Actual result:

Whether your tracker includes a template similar to this, or you need to paste it in every time, it is important to have a guideline to ensure no detail is forgotten and the engineer has the information needed to reproduce the problem.

Be sure to also attach any test files, changes, or additional assumptions to the bug as needed. A bug can fall through the cracks if it becomes the ball in a tennis match between test and development in a quest for enough information to reproduce the issue. Gather as much as you can ahead of time.

Quality is not just testing
As you may have already guessed there is more to QA than just exercising a piece of code. QA process should be applied to all aspects of software development from requirements building through to the distribution method. When involved is Software QA you need to be involved in every stage of the development.

Here is a brief outline of other area QA process should be applied to ensure a high quality release:

Requirements gathering
Work closely with technical leads, and project management to ensure all possible hurdles are addressed before requirements are finalized.
  • How will the software be used
  • Does this change the way the user is accustom to using this type of software
  • What steps can be made to more easily acquaint the user with the software features
  • Are we creating/changing core technologies (impact on test effort)
Build process
Often the process of building a binary or image can introduce errors not seen during development unit testing. Develop a repeatable process for build and release.

  • Checklist of libraries, repos, etc. required for a functional build
  • Create a knowledge base of issues encountered by the build engineer for quick reference later
  • Develop a "smoke test" script to certify each build before functional testing begins
Customer expectations
Manage your customer's expectations throughout the development process. Keep them involved.

  • Easy method for submitting feature requests (ex. Brainstorm)
  • Integrate customer test cases where possible
  • Work with customer testers to focus your testing on the areas the customer deems important
  • Triage all customer bugs and provide feedback ASAP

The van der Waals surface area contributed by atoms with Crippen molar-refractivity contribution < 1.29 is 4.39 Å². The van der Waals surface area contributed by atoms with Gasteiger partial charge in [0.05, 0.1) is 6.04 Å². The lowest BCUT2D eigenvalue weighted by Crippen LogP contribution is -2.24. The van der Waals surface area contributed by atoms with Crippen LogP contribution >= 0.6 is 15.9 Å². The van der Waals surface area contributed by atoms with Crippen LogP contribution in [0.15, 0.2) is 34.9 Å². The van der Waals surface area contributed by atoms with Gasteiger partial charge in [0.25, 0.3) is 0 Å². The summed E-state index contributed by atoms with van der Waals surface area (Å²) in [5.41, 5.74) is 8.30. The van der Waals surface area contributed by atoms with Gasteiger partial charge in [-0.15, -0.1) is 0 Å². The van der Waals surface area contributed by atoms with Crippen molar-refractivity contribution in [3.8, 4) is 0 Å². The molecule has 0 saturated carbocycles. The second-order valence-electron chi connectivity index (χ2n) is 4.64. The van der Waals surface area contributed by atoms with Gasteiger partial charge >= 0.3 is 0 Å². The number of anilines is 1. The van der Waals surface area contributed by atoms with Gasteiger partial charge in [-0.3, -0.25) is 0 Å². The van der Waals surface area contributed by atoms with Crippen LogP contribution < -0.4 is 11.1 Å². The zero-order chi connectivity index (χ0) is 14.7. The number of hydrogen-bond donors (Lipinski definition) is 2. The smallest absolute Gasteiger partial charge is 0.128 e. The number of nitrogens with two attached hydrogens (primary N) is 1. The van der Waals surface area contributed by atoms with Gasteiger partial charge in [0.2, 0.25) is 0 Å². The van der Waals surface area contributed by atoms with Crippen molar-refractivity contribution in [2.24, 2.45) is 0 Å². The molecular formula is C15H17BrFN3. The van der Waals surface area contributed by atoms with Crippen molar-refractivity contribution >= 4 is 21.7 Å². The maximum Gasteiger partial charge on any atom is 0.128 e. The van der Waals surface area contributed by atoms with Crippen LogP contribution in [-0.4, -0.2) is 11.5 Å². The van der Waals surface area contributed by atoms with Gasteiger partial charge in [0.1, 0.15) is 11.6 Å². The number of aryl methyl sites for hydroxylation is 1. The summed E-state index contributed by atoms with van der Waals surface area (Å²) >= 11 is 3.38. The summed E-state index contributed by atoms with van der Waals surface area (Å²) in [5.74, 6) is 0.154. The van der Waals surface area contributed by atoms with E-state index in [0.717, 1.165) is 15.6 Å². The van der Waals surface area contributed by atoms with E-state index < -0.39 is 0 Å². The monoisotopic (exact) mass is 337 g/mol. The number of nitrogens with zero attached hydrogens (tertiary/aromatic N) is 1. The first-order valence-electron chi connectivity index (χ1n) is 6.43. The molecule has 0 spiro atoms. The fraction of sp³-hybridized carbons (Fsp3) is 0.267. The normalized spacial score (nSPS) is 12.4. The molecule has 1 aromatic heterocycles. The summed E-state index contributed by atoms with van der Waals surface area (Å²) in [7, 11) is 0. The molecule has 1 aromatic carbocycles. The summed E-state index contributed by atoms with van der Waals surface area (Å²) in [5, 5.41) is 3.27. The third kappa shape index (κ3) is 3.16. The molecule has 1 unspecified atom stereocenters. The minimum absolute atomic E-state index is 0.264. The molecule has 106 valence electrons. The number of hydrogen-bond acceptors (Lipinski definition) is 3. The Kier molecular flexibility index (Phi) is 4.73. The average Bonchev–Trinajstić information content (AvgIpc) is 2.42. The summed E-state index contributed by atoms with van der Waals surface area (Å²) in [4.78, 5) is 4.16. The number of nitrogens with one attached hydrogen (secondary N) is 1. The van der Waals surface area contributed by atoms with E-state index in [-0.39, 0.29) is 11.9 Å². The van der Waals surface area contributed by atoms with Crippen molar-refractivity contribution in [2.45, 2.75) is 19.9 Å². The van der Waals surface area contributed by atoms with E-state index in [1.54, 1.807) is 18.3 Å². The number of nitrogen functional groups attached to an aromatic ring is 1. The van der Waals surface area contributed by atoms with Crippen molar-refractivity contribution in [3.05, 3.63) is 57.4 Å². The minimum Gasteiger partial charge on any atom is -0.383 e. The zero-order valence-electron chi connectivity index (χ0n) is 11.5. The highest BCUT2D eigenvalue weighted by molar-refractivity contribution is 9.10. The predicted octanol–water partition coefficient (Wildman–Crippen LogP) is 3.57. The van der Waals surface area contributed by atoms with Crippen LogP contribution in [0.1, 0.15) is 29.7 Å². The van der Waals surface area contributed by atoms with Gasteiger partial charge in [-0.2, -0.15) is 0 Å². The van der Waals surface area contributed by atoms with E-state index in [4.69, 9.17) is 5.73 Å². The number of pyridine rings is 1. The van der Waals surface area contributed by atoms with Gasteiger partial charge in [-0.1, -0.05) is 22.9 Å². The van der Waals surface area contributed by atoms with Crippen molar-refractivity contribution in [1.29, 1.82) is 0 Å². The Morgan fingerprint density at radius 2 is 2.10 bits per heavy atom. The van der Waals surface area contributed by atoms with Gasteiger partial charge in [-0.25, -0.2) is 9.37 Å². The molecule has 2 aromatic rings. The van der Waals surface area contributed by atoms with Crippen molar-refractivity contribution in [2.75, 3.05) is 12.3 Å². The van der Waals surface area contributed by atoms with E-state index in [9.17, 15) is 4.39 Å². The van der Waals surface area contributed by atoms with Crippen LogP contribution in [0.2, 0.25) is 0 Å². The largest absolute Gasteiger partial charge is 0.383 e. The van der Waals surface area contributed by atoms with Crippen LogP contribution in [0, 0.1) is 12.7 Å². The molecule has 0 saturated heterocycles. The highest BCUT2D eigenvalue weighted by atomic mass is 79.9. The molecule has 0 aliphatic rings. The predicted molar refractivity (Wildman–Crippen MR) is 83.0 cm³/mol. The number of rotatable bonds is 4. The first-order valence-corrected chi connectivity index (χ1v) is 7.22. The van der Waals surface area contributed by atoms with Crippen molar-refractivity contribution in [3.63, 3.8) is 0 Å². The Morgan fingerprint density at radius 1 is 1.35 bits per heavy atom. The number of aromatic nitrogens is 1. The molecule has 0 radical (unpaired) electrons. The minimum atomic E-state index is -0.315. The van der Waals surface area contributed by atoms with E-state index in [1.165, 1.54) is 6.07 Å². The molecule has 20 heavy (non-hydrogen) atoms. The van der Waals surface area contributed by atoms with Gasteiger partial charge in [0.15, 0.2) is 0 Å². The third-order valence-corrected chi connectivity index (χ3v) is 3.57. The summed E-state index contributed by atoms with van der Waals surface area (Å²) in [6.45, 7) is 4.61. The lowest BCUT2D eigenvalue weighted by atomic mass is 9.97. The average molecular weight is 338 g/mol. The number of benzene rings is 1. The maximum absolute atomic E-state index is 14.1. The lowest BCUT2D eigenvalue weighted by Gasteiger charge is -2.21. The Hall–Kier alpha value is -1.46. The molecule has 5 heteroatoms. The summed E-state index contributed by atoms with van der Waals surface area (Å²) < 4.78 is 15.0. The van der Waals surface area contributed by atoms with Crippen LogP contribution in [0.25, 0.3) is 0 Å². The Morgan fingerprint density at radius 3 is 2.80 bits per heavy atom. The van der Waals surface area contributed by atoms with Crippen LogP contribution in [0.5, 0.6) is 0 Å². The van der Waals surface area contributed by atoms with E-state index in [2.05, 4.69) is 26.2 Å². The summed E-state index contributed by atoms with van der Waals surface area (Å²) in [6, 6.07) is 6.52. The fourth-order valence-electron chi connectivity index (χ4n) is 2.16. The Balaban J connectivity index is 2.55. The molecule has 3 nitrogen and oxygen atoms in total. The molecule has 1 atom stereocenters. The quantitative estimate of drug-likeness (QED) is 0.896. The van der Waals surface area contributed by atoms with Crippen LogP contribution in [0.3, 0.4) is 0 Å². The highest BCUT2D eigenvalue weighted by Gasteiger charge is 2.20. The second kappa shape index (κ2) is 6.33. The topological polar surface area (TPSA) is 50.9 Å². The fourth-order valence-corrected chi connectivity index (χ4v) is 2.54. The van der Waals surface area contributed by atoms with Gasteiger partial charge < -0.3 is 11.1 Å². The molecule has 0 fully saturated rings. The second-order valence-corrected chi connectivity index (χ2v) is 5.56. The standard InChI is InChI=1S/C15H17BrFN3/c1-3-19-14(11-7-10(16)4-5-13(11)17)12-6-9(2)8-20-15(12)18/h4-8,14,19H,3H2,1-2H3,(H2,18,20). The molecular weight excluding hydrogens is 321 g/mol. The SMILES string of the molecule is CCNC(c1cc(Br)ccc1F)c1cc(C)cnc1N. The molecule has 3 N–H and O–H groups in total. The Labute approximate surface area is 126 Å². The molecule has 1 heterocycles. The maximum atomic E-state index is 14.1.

Release process
When an internal release passes all tests and is approved for general release you would be excused for thinking your job was completed, but it is not. Once a final image is approved and CDs/Images are being burned, there is still a ton of finalization tasks to be performed.

  • Check final media/release (Install tests, version checking)
  • Final triage of bugs left in system for update scheduling
  • Creation of final test report
  • "Post Mortem" review of project quality and process
  • Archival of project materials and output
  • Ship Party planning!!
When the customer has reviewed the final release, you have reviewed your process, the project is archived, and you have a frosty ship party pint in your hand, then, and only then, has your job on the project concluded. Or has it??

In reality, even as you celebrate a successful release with your team, undiscovered bugs lurk in the code, and eventually someone will find them. Keep a good interface open with customer support and help out as much as you can in post ship testing.

Go back and review your cases so successful tests can be migrated to the next version/release. Implement some of the lessons learned from the last project. Software will always have bugs, and a process for finding them can always be improved.

This concludes the review of test process. Throughout this series we have gone over many different aspects of the test process and overall software project quality management. I hope it has been helpful to you, and leads to higher quality software.

There are many methods for managing the quality of a software development process, but the thing they all have in common is repeatability. No matter how robust your test cases may be, if they cannot be reliably reproduced then they provide little value.

Documentation is a QA departments core function. Document everything. If there is a process for something then there should also be a process document explaining it step-by-step. Keep templates for every document you produce and keep them current.

Over the next months I will be expanding on some of the topics discussed in brief during this series. If there is a particular topic you would like to see covered in-depth, please feel free to drop me a note to that affect. Thanks for reading and happy hunting!